Will 10,000 Hours Solve the Problem ?

I suspect that most of you get photography e-mails, read photography books and/or magazines, subscribe to photo on-line classes, and maybe count on Blogs to get you motivated.  I do, and I have to admit that I don’t always follow through and practice what they are trying to teach me.  But a recent e-mail post by Rob at Lightstalking.com caught my attention.

The Lightstalking.com piece was a reflection on the Malcolm Gladwell’s book Outliers I read a decade ago.  As an educational Psychologist I was really intrigued by the theme that explored what motivation impacted personal success.  You may have heard about the “10,000 hour rule” that Gladwell used to explain the success of the Beatles and young hockey players in Canada.  If you haven’t heard, take a look at Gladwell on Wikipedia, or better yet read the book.

Rob at Lightstalking.com raised the question about why Ansel Adams became the “best ever photographer” and pointed out an explanation that most of us believe; Time on Task is Critical.  The Beetles clearly spent over 10,000 hours playing music at a club in Hamburg Germany before the British Invasion in the mid-1960s.  And very young hockey players who were born early in the year (January, February, March) held about 90% of the spots on All-Star hockey teams, including the NHL.  Gladwell explains why these folks were successful: Time on Task.  But it wasn’t just about time, it is about the quality of the time!

The Beatles weren’t playing their guitars and drums in a garage someplace for thousands of hours.  They were playing together at a nightclub (actually a strip club), 7 days a week for about 8 hours every day.  And the young hockey players (at about 5 years of age in Canada) who were born early in the year were much bigger than kids born in later.  The bigger young hockey players were selected for the All-Star teams where they received much better coaching and went to bigger tournaments.  The more you play organized hockey or challenging music the more likely it is that your will become an expert.

So it is not just about time, it is about quality time.  So, what in the world is quality photography time?  If you wanted to improve your photography, what should you do to make the time quality?  If you want to improve your athletic skills, you need to put yourself in challenging situations with a very good coach and probably a good team on which to play.  If you want to improve your skills playing the guitar, you need to put in many hours, AND challenge yourself to more and more difficult songs, and have a good coach OR at least fellow musicians who will give you feedback on your music.  If you are truly committed to improving your photography, it is probably NOT good enough just to spend more hours clicking-clicking-clicking.

Let’s start by finding some photography comparisons to athletics and music.  It seems to me that there are three attributes that are important to consider: time-on-task, challenging opportunities for photographs, and someone who will give you feedback on the photographs you have taken.  Time-on-task is fairly simple.  If you are truly committed to improve, make a plan for taking a lot more photos and stick to it.  But simply getting out and doing a lot of “clicking” without any thought isn’t likely to help.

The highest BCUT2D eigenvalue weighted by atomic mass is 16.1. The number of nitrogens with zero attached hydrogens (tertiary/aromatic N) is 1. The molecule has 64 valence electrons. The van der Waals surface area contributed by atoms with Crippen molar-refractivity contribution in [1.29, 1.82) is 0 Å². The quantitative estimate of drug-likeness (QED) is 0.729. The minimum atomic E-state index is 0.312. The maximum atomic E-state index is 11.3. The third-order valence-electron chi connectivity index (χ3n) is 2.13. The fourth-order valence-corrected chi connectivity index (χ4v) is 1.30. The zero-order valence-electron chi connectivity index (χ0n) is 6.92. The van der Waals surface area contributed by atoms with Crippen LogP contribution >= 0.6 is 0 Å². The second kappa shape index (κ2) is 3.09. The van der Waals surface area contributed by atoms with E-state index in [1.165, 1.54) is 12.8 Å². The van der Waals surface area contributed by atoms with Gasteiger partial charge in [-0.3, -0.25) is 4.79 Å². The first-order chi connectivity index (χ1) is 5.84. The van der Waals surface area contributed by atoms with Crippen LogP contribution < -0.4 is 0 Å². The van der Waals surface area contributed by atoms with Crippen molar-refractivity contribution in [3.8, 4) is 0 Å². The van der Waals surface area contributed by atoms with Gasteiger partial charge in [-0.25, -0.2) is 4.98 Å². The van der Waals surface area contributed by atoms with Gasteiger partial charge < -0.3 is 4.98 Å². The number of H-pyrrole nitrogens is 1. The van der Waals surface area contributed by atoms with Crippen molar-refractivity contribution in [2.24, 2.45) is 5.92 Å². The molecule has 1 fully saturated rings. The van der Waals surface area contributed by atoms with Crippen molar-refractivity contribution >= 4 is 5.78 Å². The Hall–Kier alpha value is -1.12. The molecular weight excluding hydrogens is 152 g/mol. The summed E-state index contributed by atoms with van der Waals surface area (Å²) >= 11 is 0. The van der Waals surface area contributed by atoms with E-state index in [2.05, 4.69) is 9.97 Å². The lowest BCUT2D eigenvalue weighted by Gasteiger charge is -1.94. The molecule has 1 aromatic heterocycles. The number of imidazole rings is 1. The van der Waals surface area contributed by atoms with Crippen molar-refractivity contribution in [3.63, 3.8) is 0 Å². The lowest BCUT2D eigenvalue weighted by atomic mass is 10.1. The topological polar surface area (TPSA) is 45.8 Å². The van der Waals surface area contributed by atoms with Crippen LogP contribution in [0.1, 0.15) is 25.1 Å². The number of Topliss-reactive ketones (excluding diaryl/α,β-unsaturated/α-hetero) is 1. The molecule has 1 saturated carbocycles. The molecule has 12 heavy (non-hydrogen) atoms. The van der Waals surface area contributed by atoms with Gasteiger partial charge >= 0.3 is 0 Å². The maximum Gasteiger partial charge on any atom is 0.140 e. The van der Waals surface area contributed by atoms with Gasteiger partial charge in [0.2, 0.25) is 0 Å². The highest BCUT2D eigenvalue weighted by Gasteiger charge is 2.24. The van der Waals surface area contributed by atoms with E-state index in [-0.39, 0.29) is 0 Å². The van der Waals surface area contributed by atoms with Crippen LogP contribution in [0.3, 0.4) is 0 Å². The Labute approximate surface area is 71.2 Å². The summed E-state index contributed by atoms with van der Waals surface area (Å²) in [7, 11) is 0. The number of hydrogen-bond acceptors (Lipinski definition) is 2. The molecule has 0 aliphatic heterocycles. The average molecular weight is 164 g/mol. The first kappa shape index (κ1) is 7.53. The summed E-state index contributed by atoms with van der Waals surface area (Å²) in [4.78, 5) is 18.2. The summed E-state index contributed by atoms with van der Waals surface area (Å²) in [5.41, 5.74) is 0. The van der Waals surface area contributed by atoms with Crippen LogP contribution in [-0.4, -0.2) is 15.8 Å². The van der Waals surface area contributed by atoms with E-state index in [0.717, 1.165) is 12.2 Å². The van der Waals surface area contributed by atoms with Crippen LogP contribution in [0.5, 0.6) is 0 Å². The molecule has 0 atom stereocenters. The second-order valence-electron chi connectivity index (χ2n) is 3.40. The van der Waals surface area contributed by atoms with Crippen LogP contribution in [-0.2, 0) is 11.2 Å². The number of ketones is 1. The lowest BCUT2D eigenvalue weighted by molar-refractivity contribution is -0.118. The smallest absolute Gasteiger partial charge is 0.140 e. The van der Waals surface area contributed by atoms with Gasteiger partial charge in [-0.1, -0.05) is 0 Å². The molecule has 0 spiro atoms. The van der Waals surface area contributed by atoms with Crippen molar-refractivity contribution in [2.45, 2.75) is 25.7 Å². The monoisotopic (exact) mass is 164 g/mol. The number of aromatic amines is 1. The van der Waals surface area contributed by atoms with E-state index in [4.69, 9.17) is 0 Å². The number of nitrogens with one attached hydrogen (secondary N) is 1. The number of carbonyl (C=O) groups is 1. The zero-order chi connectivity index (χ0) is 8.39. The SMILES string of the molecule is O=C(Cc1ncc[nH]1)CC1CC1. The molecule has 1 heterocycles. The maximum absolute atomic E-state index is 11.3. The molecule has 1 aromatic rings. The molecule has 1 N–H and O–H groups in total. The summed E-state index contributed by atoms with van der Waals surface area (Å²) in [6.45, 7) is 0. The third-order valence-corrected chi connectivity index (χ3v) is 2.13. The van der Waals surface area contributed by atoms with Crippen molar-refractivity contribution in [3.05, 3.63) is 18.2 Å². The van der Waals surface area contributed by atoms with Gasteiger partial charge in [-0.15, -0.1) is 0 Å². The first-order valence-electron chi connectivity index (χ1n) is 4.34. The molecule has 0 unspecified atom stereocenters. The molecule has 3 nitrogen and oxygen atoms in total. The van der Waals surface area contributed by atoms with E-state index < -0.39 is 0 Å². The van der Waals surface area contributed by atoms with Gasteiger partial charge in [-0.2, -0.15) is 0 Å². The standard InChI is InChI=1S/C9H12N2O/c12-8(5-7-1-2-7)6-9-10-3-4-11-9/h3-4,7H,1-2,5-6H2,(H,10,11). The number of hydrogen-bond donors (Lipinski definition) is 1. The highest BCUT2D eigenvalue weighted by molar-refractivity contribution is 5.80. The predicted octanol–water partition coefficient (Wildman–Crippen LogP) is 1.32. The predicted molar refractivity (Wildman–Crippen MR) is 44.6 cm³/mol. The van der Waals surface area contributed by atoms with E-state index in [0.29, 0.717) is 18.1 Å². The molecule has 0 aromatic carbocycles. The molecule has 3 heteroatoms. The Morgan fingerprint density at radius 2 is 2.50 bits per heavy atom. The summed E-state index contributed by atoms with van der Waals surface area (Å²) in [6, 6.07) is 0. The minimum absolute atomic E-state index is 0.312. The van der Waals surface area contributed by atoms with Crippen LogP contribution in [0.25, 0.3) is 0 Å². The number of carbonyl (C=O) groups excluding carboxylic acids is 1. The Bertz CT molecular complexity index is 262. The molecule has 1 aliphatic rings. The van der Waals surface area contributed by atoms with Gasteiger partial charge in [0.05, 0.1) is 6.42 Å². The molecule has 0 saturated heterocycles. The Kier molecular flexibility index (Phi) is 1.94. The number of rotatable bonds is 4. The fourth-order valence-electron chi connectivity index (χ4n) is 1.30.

You need to have a clear focused goal that is challenging and different.  When you stick to new goals and assessing your progress you are taking important steps.  And to help you assess whether you have made progress, you need someone to give you honest feedback on your progress for higher standards.

I have experienced a very helpful organization that has completely changed my photography – and I will share the details for the Peer Mentor Program in my photography club in my next blog.  But for now, I want to share a fairly fundamental experience as an example how to push yourself to recognize a way to improve.  I am very fortunate to live fairly close to two national parks – Grand Teton National Park and Yellowstone National Park.  That doesn’t guarantee improvement if I continue with the same-old, same-old approach.

If you look at my Grand Teton National Park Gallery (Grand Teton National Park Gallery ) I hope you will notice that I have taken a fairly wide variety of photos from a number of different places.  I have worked at creating a variety of photos in the Tetons and I am now realizing the value in seeing this beautiful park differently.

I also have a Yellowstone National Park Gallery (Yellowstone NP Gallery) but I have to admit that in many ways this is same-old, same-old set of photos.  I haven’t pushed myself to go about a different approach and create opportunities to learn new ways to take photos in landscape photography.  When my son wanted to go to Yellowstone last week, I saw an opportunity to stick to a new goal; using a telephoto lens to take landscape photos.  I made a commitment to myself to only use my telephoto lens and to look for different ways to express the beauty and diversity of this landscape.

Let’s Take a Trip Thru Yellowstone … with a 70-200mm Telephoto Lens

When we have company visit us we typically visit the Grand Tetons and Yellowstone.  My son Adam wanted to visit Yellowstone (he hasn’t been there in probably 20 years) so I took him on the typical route.

We started at Gibbons Fall

 

Gibbons Falls is beautiful and right along the highway in Yellowstone National Park.  I have taken dozens (maybe hundreds) of photos of the falls from a variety of angles but never got a photo I really liked.  The road-view is at the top of the falls so you can’t see the falls from the bottom without risking your life trying to climb to the bottom.  This is a very different image taken with a telephoto (70-200 mm) at 70mm, 1/125, at f8.0.  Hmm, nothing great but certainly different.

 

 

On to Grand Canyon of Yellowstone